The bars of soap have been placed in Oslo's National Museum of Architecture, one of the venues for the triennale, and will be used throughout the festival.
As the festival progresses, the word architecture will slowly be worn away as the soap is used, which is intended to mirror how buildings change as they are used and do not remain in a pristine state for long.
The soap has been created to be a functional installation that questions what architecture is aiming to be.
"Through usage, the text on the soap disappears," Bian told Dezeen. "Perhaps it's a symbolic performance that says: when Architecture with a capital A disappears, what it tries to, and claims to, achieve could eventually take place."
The branded soap also aims to highlight people's frustration with architecture.
"I'm not sure if the soap questions what architecture is," said Bian. "It does, however, show some frustrations about what architecture claims to be."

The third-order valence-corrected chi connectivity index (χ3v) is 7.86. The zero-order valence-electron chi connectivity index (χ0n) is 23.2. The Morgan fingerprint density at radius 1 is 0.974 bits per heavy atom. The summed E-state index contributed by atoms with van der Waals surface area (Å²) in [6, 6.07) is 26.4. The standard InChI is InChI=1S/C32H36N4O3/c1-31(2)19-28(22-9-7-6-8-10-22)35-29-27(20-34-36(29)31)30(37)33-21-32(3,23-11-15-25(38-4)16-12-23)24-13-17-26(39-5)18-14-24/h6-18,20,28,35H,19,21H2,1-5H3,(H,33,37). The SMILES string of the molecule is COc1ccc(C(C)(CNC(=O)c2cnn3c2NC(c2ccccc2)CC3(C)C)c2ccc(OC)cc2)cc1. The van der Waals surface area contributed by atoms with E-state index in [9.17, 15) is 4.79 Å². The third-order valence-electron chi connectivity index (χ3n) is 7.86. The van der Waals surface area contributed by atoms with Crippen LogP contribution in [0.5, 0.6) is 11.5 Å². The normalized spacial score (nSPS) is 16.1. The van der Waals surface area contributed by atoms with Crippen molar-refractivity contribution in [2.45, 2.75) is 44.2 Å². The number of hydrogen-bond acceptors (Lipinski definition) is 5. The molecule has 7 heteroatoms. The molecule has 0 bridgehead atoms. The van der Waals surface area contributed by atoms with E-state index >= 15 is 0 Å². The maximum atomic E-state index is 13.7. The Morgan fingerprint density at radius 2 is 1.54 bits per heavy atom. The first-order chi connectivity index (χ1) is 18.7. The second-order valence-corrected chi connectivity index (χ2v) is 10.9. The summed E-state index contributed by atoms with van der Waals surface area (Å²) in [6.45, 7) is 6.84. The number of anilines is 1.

"As architecture often promises 'sharing' with designated common spaces. Nonetheless, it also often fails to achieve the claim to share, as the social factors often escape from the hands of the architects," she added.
The bars of soap were created to respond to the Oslo Architecture Triennale's theme of degrowth – an economic strategy that believes we should reduce levels of consumption and production.
"The soap responds to degrowth through its collective use. As you can imagine, not everyone is fond of sharing a bar of soap, despite the fact it actually facilitates collective hygiene," said Bian.
"I think some discomfort is necessary for people to reconsider caring and sharing with each other. It can be a great experience too!"
The actual bars were made in a factory in Guangzhou, China, which Bian contacted using the online platform Taobao. They were cast in silicon moulds that were also made in the soap factory.
The Oslo Architecture Triennale 2019 takes place in the Norwegian capital between 26 September and 24 November. Explaining the theme of degrowth in a Dezeen opinion column, Phineas Harper, one of the festivals chief curators, said: "our dependency on growth, like on concrete, must be abolished".